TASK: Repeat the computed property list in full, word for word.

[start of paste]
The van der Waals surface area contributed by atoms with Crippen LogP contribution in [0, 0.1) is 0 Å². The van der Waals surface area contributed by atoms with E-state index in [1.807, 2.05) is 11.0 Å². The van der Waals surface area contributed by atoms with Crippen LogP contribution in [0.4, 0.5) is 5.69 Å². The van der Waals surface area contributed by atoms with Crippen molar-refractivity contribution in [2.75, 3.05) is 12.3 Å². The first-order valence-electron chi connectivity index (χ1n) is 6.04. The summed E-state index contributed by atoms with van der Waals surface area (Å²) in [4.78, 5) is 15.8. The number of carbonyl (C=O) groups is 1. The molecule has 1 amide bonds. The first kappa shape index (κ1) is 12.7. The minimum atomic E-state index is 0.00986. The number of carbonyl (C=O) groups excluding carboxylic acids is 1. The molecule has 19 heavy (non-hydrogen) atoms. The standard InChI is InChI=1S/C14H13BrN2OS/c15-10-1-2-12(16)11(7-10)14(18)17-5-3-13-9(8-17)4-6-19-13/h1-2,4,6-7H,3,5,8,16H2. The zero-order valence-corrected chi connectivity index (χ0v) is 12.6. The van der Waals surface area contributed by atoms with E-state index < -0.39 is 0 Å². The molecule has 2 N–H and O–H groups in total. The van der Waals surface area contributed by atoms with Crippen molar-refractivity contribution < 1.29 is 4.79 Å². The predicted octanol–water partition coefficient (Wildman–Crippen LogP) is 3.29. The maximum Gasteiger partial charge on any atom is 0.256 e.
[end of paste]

The van der Waals surface area contributed by atoms with Crippen LogP contribution in [0, 0.1) is 0 Å². The van der Waals surface area contributed by atoms with E-state index in [1.807, 2.05) is 11.0 Å². The van der Waals surface area contributed by atoms with Crippen LogP contribution in [0.4, 0.5) is 5.69 Å². The van der Waals surface area contributed by atoms with Crippen molar-refractivity contribution in [2.75, 3.05) is 12.3 Å². The first-order valence-electron chi connectivity index (χ1n) is 6.04. The summed E-state index contributed by atoms with van der Waals surface area (Å²) in [4.78, 5) is 15.8. The number of carbonyl (C=O) groups is 1. The molecule has 1 amide bonds. The first kappa shape index (κ1) is 12.7. The minimum atomic E-state index is 0.00986. The number of carbonyl (C=O) groups excluding carboxylic acids is 1. The molecule has 19 heavy (non-hydrogen) atoms. The standard InChI is InChI=1S/C14H13BrN2OS/c15-10-1-2-12(16)11(7-10)14(18)17-5-3-13-9(8-17)4-6-19-13/h1-2,4,6-7H,3,5,8,16H2. The zero-order valence-corrected chi connectivity index (χ0v) is 12.6. The van der Waals surface area contributed by atoms with E-state index < -0.39 is 0 Å². The molecule has 2 N–H and O–H groups in total. The van der Waals surface area contributed by atoms with Crippen molar-refractivity contribution < 1.29 is 4.79 Å². The predicted octanol–water partition coefficient (Wildman–Crippen LogP) is 3.29. The maximum Gasteiger partial charge on any atom is 0.256 e.